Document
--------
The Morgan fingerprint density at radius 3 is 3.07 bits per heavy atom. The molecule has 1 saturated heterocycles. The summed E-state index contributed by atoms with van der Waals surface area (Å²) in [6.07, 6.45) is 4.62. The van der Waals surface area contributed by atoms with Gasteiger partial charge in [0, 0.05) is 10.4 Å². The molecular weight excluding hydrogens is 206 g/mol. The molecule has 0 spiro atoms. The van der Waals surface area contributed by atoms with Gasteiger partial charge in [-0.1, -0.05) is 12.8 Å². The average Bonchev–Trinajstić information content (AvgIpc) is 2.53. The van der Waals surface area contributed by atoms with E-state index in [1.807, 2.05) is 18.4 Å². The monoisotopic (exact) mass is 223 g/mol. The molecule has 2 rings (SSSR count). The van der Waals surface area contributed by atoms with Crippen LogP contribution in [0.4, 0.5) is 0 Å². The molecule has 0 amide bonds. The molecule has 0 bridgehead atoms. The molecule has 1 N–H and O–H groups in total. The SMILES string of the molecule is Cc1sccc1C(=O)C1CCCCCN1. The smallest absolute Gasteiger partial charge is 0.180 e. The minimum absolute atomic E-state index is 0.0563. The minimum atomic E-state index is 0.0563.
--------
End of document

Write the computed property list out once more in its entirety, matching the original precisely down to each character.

The Morgan fingerprint density at radius 3 is 3.07 bits per heavy atom. The molecule has 1 saturated heterocycles. The summed E-state index contributed by atoms with van der Waals surface area (Å²) in [6.07, 6.45) is 4.62. The van der Waals surface area contributed by atoms with Gasteiger partial charge in [0, 0.05) is 10.4 Å². The molecular weight excluding hydrogens is 206 g/mol. The molecule has 0 spiro atoms. The van der Waals surface area contributed by atoms with Gasteiger partial charge in [-0.1, -0.05) is 12.8 Å². The average Bonchev–Trinajstić information content (AvgIpc) is 2.53. The van der Waals surface area contributed by atoms with E-state index in [1.807, 2.05) is 18.4 Å². The monoisotopic (exact) mass is 223 g/mol. The molecule has 2 rings (SSSR count). The van der Waals surface area contributed by atoms with Crippen LogP contribution in [0.4, 0.5) is 0 Å². The molecule has 0 amide bonds. The molecule has 0 bridgehead atoms. The molecule has 1 N–H and O–H groups in total. The SMILES string of the molecule is Cc1sccc1C(=O)C1CCCCCN1. The smallest absolute Gasteiger partial charge is 0.180 e. The minimum absolute atomic E-state index is 0.0563. The minimum atomic E-state index is 0.0563.